Getting the Best out of your Printed Photos

Getting the Best out of your Printed Photos

           Converting our RGB memories to the CMYK spectrum.

           Converting our RGB memories to the CMYK spectrum.

We use a wide variety of devices to capture the important moments in our lives. Whether it is a phone camera at a baseball game, or a professional camera at an art gallery, the memories we capture are as important as the moments themselves. But how do we get those memories to transfer over and be as visually striking when we print them?

Understanding RGB and CMYK

First we have to understand the basics of the printing process and converting our RGB memories to the CMYK spectrum. Viewing an image on a screen and viewing an image on a printed page differ in a very important aspect: RGB is light that adds color to arrive at the color you see, and CMYK is ink that subtracts color to arrive at the colors you see. When you look at a screen, it glows bright with the colors of the RGB color spectrum making it an additive system. We can imagine the system is being made up of three different colored light bulbs - red, green, and blue. The system is called "additive" because as the different colored lights add together, they create more light. For example if you have a red light shining on top of a green light, their combined colors will be brighter then if they were by themselves. Inversely, when you look at a piece of paper it does not produce light, so the inks on the paper are forced to react to the light provided to it from an outside source making CMYK a subtractive system. This means when there are more colors added to each other they subtract the amount of light that is reflected off of the paper. If you add all of these colors together they will become very dark, whereas if you add all of the RGB colors together, they will become very bright. So how do we get the light from our monitor to translate to the ink on the paper?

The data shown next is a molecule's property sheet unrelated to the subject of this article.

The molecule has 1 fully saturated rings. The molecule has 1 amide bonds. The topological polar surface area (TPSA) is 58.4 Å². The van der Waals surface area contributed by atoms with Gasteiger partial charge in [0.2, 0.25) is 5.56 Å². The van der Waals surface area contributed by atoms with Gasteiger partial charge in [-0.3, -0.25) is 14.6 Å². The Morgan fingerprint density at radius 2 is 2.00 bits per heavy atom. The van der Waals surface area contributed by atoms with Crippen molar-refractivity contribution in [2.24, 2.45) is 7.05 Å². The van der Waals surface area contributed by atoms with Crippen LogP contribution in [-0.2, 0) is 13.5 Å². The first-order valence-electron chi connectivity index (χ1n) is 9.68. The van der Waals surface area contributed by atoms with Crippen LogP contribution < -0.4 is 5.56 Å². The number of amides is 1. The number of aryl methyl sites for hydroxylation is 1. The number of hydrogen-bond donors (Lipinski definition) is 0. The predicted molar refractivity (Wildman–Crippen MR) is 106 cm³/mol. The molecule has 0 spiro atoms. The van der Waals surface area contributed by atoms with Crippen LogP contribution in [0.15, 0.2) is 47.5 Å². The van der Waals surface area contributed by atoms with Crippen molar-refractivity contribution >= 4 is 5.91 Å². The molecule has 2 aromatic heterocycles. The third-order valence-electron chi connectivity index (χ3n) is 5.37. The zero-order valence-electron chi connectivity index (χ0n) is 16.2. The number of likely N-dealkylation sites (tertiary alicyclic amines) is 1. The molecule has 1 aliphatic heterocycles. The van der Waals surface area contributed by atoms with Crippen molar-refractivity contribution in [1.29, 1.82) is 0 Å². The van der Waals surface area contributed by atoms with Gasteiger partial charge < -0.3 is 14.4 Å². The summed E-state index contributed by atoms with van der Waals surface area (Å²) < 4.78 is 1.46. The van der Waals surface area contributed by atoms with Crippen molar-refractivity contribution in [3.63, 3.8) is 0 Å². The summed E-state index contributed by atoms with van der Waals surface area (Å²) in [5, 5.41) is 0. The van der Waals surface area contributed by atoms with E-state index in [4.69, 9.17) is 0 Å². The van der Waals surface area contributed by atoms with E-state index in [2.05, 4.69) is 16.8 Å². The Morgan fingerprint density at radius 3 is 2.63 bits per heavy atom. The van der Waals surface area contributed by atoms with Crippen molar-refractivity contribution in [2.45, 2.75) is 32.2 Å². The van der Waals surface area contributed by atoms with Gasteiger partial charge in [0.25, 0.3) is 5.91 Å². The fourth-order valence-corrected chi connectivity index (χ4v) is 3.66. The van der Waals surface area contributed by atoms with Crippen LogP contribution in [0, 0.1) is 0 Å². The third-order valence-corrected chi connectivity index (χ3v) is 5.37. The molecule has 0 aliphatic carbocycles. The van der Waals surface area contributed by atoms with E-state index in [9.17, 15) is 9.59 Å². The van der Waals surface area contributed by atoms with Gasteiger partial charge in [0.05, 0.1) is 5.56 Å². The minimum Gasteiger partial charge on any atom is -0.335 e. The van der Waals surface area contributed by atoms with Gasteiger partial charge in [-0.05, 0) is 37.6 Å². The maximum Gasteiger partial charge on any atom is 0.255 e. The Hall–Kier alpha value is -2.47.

Monitor Calibration

The first step in getting a great photo from your monitor to the paper is calibrating your monitor. Calibrating your monitor sets the intensity and RGB color representations to standard profiles so when we print with a color profile, the profile can accurately adjust the viewing colors. Every monitor is different, even monitors from the same manufacturer can be drastically different, so making sure to calibrate is key. There are several calibration hardware and software’s available if you would like to go a more professional route, but just making sure to use your monitors standard calibration system will certainly put you on the right path.

Adjusting Brightness

Part of the calibration is checking the brightness. Calibration will help check your brightness and make sure that your photo is more accurately represented. As mentioned before, images on a screen will always be lighter than an image on paper, so having a monitor that is set too bright could give you a false representation of how bright your image actually is, causing it to print too dark. Along with the brightness of the screen dark images are also difficult. When you’re capturing a memory in the moment, you might not always have the perfect lighting, so post processing is sometimes necessary to slightly lighten your image. Try to use as little post processing as possible since too much will cause your photos to become grainy.

Checking the Resolution

Sometimes an image looks great on your mobile device or photo browser, but doesn’t translate well to print. We suggest the 200% test. When you have your image open in your preferred image viewer, zoom in to 200%. If your images look blurry, pixilated, grainy, or jagged then they could translate that way to print. Artisan and Projects will let you know if an image may be blurry or pixilated due to low resolution, but if you would like to be extra sure use the 200% test. You may also check the dpi (dots per inch) and the pixel size of the image in your preferred image viewer to be thorough.

Conclusion

We put forth a tireless effort and inexhaustible amount of diligence to make sure that every project is a stunning representation of the effort and love you put into creating it. But, even by taking all of the precautions and preparations your color can still sometimes be off. Our monitor’s even struggle to reproduce the beautiful and vibrant colors we see in life, and printing has an even more limited color spectrum with the biggest loss being the gradation of colors we can see, our monitor can project, and our printer can reproduce (see fig 1. Below). Hopefully with the provided information, and our attention to detail, we can create a breathtaking representation of your treasured memories.

Free Father's Day Blueprint from pixels2Pages

Free Father's Day Blueprint from pixels2Pages

Forever Founder & CEO Glen Meakem appears on Extreme Genes: Family History Radio

Forever Founder & CEO Glen Meakem appears on Extreme Genes: Family History Radio